Midnight Jolt Run

Caffeine tastes better when the city's asleep

Fiss Chow Alpha – Day 1

Posted by Fiss on June 10, 2014

work.6847455.1.sticker,375x360.contents-unprocessed-soylent-green-sticker-v1One of the hardest face-slaps I received in the year of 2013 was realizing just how far I had let my health deteriorate from nearly half a decade of graveyard shifts.  This and the exponentially hard eating and exercise habits gleaned from such a lifestyle that had been drilled into my soul like a strange reverse boot-camp.

Before I had spawned a youngling I spent eight or so months on a low-carb, low-cal, low-everything diet and had actually succeeded in trimming down, improving my health and feeling better about my ghostly meat-skeleton arrangement.  It didn’t last, as I said I did gain back a lot of weight, but it took more than five years, a stressful handful of management changes, making a baby and continuing to pretend to be a responsible adult to make it finally happen.  Even so, the ease of weight loss I experienced gave me a perpetually false sense of security; that I could re-drop the weight and feel better nearly whenever I wanted if I just put my mind to it.

Yeah.  Right.  I seem to recall writing only one thing was ever easy, and it sure ain’t living.

When my day-job (or night-job, depending on how you want to label it) finally started making sense again and shed the outer layer of needless stress that was a commute, I thought to myself that now would be the time to finally get back in gear – but the ongoing schedule-chewing role of being a family man who needed to sneak sleep wherever I could find it seemed to grind a lot of those habits into the creases of my being.  Despite all my on-the-fly cooking ability and skill at managing vitamins and supplements, all it took was one bad day to trip up the attempt – an hour less sleep than I was normally getting, or a temper-tantrum from the kiddo, or maybe just feeling like shit trying to get back into a low-carb state of ketosis – and suddenly the stunning availability of fast food, liquor and delivery in this city was all too happy to rescue me from my blues.  Did I bitch about it?  Not really.  Did I blame McDonalds and Jack Daniels for my failures?  Nope.  Hell nope.  It’s my own damn fault and owning up to it was the least I could do as I tried to plan a comeback.

Here’s the thing: I never blamed anyone else for my health.  How could I?  I knew how easy it was to take control and that I could do it again.  A few times in those 5-6 years before now I actually managed some pretty stellar half-assed attempts, too.  I never will blame Butter Chicken, Jack Daniels or Jolt Cola for assaulting my body…not unless those dark rituals I performed long ago indeed created a sentient Jolt Elemental and it attacked me for-

Okay, never mind.

The point is that I get it.  I know it’s up to me to maintain this little mortal shell for a while so maybe I can see some really rad science stuff, and maybe my great-grandkids, and maybe not have to spend the last decade of my life as a vegetable with delusions of sentience and mobility.  There are so many excuses that the /fit/ crowd of armchair-internet personal trainers like to point and laugh at – all the morbidly obese people who say ‘genetics’ or whatever popular pseudosciencey reason for them not getting off their ass and eating better/exercising is keeping them down.  Disability my ass.  Unless you have a doctor-verified condition affecting your metabolism all you’re doing is fucking yourself.   Even if it doesn’t give the ‘fat shaming’ crowd moral high ground to be the obnoxious bullies they so often are, excuses for being fat are still few and far between in the land of actual legitimacy.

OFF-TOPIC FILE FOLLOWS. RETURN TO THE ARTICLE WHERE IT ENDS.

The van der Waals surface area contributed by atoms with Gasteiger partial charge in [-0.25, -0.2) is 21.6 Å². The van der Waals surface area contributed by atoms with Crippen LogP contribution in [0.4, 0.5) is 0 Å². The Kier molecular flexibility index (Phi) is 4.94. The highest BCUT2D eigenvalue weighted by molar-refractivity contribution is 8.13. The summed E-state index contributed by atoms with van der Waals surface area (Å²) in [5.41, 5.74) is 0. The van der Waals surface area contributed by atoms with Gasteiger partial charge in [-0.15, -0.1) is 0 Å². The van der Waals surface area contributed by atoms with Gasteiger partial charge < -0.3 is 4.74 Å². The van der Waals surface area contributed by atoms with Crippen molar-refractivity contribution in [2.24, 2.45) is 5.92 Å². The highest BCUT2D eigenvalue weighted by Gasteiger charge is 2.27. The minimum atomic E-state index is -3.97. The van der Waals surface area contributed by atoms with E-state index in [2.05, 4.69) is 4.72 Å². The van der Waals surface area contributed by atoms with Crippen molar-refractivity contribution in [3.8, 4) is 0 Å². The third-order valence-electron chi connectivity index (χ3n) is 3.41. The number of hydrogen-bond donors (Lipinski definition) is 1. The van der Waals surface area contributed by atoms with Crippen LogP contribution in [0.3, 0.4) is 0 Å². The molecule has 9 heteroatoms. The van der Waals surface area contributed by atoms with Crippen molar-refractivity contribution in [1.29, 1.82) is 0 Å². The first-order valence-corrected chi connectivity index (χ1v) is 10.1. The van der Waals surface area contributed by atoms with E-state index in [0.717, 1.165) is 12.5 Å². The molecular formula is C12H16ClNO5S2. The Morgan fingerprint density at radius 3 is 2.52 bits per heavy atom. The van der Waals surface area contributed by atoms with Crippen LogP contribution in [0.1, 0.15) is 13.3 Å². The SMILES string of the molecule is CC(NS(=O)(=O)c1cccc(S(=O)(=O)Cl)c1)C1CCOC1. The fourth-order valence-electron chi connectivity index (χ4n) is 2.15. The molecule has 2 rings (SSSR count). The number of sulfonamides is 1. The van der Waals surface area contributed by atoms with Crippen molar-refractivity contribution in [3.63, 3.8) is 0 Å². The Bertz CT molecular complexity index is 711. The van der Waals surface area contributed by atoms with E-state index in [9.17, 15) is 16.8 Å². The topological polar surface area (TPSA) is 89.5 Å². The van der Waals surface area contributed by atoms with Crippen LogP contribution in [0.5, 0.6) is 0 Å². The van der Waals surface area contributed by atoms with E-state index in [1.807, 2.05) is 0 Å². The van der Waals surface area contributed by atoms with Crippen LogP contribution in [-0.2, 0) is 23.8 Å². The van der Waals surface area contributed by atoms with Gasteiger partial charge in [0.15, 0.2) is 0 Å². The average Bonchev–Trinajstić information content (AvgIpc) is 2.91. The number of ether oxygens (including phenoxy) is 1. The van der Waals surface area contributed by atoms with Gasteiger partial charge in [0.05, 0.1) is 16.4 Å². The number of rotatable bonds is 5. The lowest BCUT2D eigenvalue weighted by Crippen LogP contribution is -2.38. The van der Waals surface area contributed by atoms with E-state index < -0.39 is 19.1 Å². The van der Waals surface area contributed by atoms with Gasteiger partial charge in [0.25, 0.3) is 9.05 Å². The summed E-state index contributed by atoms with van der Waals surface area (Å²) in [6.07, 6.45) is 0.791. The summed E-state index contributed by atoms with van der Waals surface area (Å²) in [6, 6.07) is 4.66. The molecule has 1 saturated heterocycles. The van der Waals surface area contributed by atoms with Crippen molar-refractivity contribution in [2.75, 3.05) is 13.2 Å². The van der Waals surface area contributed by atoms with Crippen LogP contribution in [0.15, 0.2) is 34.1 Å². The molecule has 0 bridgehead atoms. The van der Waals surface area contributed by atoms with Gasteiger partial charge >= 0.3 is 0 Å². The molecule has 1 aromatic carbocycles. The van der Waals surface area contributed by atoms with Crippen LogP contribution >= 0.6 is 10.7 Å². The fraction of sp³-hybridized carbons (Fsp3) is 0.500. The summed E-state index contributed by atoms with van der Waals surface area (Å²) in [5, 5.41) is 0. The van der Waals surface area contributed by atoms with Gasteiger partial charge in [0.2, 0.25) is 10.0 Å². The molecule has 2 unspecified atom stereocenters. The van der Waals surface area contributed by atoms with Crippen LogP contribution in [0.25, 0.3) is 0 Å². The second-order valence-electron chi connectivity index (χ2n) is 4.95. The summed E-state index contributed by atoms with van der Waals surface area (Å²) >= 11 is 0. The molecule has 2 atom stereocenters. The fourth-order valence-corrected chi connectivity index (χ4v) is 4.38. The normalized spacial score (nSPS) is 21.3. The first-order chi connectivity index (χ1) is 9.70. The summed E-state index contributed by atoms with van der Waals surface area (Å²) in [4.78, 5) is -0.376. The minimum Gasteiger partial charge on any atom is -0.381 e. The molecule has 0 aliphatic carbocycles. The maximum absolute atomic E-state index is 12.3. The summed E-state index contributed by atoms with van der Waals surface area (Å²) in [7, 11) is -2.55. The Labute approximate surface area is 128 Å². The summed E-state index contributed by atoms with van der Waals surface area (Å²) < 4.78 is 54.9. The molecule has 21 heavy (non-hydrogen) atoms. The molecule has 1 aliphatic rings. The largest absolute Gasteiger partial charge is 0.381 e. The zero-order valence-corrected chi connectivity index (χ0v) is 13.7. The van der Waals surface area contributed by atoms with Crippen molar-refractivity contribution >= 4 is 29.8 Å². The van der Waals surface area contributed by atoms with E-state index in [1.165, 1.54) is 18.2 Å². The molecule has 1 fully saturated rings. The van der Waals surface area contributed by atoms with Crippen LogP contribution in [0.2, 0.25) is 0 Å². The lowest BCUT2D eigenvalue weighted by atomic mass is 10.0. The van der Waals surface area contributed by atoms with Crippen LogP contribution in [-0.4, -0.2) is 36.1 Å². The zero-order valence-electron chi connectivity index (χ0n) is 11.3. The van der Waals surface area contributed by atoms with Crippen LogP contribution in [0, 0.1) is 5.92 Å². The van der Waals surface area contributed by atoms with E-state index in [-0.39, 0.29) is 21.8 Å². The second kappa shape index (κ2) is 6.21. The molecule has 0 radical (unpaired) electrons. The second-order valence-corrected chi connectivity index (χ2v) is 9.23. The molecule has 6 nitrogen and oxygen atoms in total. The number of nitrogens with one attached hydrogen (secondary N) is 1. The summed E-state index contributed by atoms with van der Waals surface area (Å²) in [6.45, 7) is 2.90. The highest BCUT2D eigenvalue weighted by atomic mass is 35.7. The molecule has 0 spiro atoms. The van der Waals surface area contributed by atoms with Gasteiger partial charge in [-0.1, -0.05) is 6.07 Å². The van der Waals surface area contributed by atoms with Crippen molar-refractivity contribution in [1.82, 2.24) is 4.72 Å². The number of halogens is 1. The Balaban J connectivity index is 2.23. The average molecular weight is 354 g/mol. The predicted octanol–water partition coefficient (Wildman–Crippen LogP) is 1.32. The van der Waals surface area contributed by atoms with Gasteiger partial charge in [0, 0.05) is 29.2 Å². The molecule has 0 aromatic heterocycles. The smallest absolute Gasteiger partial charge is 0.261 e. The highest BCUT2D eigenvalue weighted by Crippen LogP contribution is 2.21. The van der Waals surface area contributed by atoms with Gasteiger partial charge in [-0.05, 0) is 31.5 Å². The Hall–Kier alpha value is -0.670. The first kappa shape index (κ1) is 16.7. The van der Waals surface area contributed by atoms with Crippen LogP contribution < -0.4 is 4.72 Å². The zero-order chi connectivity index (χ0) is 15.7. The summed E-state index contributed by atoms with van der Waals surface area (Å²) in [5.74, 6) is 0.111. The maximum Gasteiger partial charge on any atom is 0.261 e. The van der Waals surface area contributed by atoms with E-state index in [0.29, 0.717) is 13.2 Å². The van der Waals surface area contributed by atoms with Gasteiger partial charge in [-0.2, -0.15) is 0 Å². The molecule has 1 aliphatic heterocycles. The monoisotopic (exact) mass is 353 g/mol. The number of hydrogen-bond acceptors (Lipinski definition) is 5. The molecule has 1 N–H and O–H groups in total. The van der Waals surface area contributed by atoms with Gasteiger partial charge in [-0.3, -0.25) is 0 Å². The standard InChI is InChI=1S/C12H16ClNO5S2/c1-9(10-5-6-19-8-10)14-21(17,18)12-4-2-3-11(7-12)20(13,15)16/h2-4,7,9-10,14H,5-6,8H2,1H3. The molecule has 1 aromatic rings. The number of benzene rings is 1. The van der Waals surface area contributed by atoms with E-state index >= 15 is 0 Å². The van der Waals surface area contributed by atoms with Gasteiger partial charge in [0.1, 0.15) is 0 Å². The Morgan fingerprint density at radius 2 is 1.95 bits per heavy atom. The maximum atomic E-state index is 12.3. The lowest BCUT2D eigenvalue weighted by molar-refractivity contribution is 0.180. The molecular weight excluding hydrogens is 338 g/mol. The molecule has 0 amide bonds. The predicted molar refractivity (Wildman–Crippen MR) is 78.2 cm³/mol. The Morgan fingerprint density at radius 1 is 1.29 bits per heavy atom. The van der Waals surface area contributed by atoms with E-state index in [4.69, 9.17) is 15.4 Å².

But maybe I should have listened to some of the excuses a little more closely instead of just powering through on blind confidence that I could just switch gears and drop a Stone a month like I did before letting the Night Owl thing become a job requirement.  The biggest excuses of eating right and working out are the classics:  Time and money.  Time goes doubly when you realize you’re out of enough chicken-breast to make your lunch and it just turned four-AM.  I’ll give you a quick spoiler:  7-11 does not stock much fresh produce.  Money:  Sure, you can buy a spare freezer and load up with choice cuts and frozen veggies and – oh well, I thought I had enough to cover Mortgage this month.  What happened?

So, I lumbered toward the idea that yeah…I would eventually have to get my shit together, and it was going to be a lot more awful this time around.  Maybe a little more freedom since I had learned a great deal of nutrition and general human physiology in the last ten years, but I would still have to grind myself down on the slow-moving whetstone of getter-done.

In comes Charlton Heston.

More specifically, a little Youtube channel I subscribe to called Vice.  Vice is what would have happened if you cloned Hunter S Thompson so there was a whole team of him, gave him all his meds, and showed him how to use modern portable A/V equipment and Youtube.   Unbiased it is not, but goddamn is it interesting, entertaining and refreshing proof that guerilla journalism and editorial pieces are valuable in this day in age.

One of their articles caught my eye between candid visits to North Korea and a shockumentary about the Alberta Oilsands.  Soylent.  Specifically, there was a company in the US trying to sell a low-cost high-nutrition food…thing…called Soylent.  For under two dollars a meal, you mix up a smoothie and suck back enough go-juice to keep your meaty / boney parts meaty and boney.   While the reporter only tried it for a month he stayed more-or-less healthy.  The biggest downsides were the generic oatmeal-taste, the semi-beta glitches with production (rat shit in the factory!), and the fact he became severely depressed due to the lowered social interaction over food with his friends.  Well, since I have shit-all for human interaction during my meals anyway, I decided to look a bit more into it.  Oh…and like many wonderful things on the internet there was a thriving, open-source, do-it-yourself hacking community.